The Crescent Report

June 8, 2010

U.S. Power Must Do the Right Thing for Gaza

Filed under: From the Desk of Imam Mahdi Bray — Imam Mahdi Bray @ 1:40 pm

U.S. Power Must Do the Right Thing for Gaza

As Israel continues to play the role of the playground bully in Gaza, the United States government is left to struggle with a profound political dilemma: should America keep arming and financing a nation that is rapidly becoming an international pariah, or should the United States demand a radical change in Israeli policy and risk extreme antagonism and backlash from the massive, and well-funded, pro-Israel lobby and political/media machinery that influences U.S. political decisions related to the Middle East?

There is, without a doubt, a price to be paid for any administration that does the right thing and presses for an end to the economic strangulation of Gaza.  But the political calculus facing the Obama administration should also recognize that there are some major benefits to be found in taking a different line on the question of the Gaza embargo.

1. Pressing to end the embargo would strengthen America’s image and prestige in the Muslim world. Remember how President Obama declared last June in his famous Cairo speech that American is not, and would never be, at war with Islam?  Well, here’s the perfect way to prove it.  Muslims across the globe, and across the entire political spectrum, detest the Israeli treatment of Palestinians in general, and the people of Gaza specifically.  If America truly cares about protecting the human rights of the downtrodden throughout the world, here is the one most politically salient one way to demonstrate it.

2. Stopping the embargo also protects the people of Gaza from the rise of armed extremists even more “radical” than Hamas. Despite their ‘terrorist” designation by the State Department, Hamas is actually an elected government in Gaza that faces a rising challenge from smaller formations that are anxious to unleash even more rocket attacks and suicide missions against Israel.  Those groups have not yet attracted a huge following in Gaza. But just last Summer, some 21 members of a radical group were killed by Hamas security forces in an attempt to create an Islamic “Caliphate” in Southern Gaza.  Some observers foresee a scenario in which Hamas will, at some point, be unable to prevent even more armed retaliations against Israel.

3. Using U.S. power responsibly is an affirmation of the rule of international law over the paranoia of settler colonialism.  Israeli claims that the interception of the Gaza- bound aid vessels( in international waters) was done in self-defense is, of course, bogus: motorized wheel chairs and text books aren’t weapons.  But the imposition of collective punishment by Israel on the civilian population of Gaza is, indeed, a violation of international law, under the terms of the Fourth Geneva Convention.  Compelling Israel to stop would be a signal that the United States stands for the rule of international law, even when that rule puts the USA at odds with an ally.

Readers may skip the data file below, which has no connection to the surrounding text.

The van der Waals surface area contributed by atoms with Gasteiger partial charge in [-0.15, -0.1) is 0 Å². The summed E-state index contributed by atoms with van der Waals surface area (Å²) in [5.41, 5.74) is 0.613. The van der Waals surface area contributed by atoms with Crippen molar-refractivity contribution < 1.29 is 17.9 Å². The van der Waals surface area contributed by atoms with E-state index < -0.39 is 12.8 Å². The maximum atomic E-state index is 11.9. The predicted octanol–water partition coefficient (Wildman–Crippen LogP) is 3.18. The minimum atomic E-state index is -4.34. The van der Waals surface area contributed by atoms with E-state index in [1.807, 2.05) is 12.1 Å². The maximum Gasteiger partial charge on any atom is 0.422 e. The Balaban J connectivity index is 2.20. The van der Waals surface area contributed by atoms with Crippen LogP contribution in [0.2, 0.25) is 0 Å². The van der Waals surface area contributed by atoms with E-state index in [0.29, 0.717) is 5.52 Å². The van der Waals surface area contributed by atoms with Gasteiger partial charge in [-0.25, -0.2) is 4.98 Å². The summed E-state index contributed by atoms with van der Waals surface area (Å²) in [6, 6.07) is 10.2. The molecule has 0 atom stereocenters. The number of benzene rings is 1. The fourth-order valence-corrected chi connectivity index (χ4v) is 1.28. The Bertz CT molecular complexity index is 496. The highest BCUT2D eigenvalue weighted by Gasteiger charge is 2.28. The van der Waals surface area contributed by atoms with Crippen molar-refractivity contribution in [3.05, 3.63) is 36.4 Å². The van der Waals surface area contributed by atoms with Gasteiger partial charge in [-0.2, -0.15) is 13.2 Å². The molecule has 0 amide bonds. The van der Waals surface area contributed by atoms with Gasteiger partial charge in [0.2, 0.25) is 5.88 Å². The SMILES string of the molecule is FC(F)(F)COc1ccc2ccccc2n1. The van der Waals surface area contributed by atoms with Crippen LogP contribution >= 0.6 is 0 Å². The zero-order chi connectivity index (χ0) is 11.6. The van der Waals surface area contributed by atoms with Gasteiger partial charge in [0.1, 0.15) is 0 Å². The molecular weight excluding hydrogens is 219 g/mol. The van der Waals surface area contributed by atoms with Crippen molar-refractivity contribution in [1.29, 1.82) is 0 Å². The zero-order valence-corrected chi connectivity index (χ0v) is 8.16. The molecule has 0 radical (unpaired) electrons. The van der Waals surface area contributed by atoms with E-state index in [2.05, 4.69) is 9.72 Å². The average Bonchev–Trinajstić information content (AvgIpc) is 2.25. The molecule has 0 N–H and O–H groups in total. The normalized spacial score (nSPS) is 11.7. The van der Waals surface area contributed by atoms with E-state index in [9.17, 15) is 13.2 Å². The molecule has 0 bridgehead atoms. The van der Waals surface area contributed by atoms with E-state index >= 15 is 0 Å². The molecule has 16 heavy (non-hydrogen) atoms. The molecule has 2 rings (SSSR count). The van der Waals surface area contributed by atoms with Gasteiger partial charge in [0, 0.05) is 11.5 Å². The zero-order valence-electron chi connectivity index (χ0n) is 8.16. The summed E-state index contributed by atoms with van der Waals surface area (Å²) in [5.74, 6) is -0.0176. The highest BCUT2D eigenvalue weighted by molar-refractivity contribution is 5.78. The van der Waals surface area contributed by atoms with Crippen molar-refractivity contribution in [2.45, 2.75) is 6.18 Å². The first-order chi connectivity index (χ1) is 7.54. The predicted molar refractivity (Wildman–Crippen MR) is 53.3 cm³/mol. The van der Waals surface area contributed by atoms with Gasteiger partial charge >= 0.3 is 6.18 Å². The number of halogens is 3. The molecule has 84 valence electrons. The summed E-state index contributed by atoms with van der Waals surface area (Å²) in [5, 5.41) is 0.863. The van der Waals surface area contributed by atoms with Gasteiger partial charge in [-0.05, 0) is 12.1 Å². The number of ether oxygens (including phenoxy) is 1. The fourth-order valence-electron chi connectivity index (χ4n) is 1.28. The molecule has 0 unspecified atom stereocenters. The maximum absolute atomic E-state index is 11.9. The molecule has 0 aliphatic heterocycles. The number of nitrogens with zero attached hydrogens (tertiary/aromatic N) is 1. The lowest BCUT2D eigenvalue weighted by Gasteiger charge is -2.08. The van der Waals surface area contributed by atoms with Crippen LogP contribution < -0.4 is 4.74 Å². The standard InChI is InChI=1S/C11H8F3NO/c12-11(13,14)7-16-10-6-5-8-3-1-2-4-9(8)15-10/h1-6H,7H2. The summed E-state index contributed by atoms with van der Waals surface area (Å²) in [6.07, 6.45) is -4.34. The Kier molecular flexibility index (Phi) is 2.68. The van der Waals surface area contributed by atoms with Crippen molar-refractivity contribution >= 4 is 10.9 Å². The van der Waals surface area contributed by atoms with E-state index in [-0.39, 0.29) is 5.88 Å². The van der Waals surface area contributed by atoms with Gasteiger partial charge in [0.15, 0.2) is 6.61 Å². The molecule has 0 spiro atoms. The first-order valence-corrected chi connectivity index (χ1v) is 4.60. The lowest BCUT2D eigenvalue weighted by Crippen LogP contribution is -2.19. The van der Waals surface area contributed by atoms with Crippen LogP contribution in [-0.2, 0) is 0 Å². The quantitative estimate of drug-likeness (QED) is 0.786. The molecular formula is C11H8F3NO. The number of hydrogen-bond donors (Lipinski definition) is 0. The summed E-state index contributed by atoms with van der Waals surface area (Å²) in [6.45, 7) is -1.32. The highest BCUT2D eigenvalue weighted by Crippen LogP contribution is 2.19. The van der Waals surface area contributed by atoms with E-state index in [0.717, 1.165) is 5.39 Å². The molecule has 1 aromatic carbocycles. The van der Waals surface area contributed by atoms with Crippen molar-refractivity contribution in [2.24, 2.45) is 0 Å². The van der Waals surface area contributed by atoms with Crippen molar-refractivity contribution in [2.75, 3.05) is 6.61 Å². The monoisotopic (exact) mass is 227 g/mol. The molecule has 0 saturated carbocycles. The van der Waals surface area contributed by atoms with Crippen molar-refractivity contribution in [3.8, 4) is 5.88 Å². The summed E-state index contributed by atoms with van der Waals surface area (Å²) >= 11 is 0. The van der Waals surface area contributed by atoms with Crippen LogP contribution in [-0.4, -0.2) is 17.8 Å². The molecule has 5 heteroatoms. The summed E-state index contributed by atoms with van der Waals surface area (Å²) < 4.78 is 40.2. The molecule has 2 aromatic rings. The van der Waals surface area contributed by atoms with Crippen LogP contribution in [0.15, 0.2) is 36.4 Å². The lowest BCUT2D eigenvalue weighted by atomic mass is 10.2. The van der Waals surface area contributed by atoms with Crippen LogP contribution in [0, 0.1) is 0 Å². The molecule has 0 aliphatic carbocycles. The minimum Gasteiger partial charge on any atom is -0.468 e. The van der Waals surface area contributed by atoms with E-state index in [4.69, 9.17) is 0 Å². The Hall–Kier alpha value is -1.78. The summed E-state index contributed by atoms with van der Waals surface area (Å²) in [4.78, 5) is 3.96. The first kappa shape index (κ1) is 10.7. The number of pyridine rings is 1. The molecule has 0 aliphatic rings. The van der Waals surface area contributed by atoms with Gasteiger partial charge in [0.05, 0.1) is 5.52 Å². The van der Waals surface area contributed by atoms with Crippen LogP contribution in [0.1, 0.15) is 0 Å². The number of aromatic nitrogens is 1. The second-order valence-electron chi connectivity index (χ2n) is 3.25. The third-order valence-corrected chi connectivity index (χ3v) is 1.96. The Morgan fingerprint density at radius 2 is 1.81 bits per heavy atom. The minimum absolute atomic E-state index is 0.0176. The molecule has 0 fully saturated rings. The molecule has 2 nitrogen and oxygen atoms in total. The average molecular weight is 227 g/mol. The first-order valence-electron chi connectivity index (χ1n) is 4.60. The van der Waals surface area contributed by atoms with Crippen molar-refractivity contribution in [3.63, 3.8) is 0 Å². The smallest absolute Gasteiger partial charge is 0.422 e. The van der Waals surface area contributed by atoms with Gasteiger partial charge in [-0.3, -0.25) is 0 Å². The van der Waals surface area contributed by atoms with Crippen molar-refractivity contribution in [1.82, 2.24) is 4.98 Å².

4. A positive United States intervention in the Gaza boycott could be the catalyst for the growing nonviolent response, in both Palestine and Israel, to the conditions on the ground in Gaza and the West Bank. This might seem to be far-fetched, but what if U.S. naval vessels were to accompany future humanitarian aid flotillas, and “pre-inspect” the vessels to guarantee to Israel that they were not transporting weapons?  I doubt that Israeli commandos would try to intercept American naval ships. And this escort action would send an overwhelmingly positive message to the global community.  It would also serve to create more political space for the evolution of a different, non-violent possibility for the people of both Palestine and Israel.

The current United States position of arming Israel to the teeth and tacitly supporting Israeli settler colonialism and the immoral, and illegal, economic blockade of the people of Gaza  (and all of Palestine) serves the rational interests of no one-not the people of Palestine, not the people of Israel, and certainly, not the people of the United States of America.

Indeed, it is possible (I am ever the optimist) that Palestinians and Israelis can co-exist in peace, with guarantees for the security and human rights for both national communities. But in order for this to ever happen, America must abandon its unilateral support for the Israeli actions that make peace and reconciliation virtually impossible, and that drive more Palestinians into the no-win position of endless, futile military confrontation with the Israeli war machine.

People of conscience and integrity, from Nobel Laureates Desmond Tutu and Mairead Corrigan Maguire to Pope Benedict XVI, to the Secretary General of the United Nations, have called for Israel to end to the Gaza embargo. The European Union has done the same.  None of the above are anti-Semites or “Jew-haters”.

Now what is required, much more than the call for “caution” and “investigation”, in the courage for the United States to break free from the Israeli lobby and do the right thing for international law, for peace, and ultimately, for all of humanity.  AIPAC does not represent the Jewish people or, frankly, the real interests of the people of Israel.

The time for American political equivocation is over.  The voices of suffering people are calling for the United States to stand with oppressed people for the sake of justice and peace. Are you listening, President Obama?

Ibrahim Abdil-Mu’id Ramey


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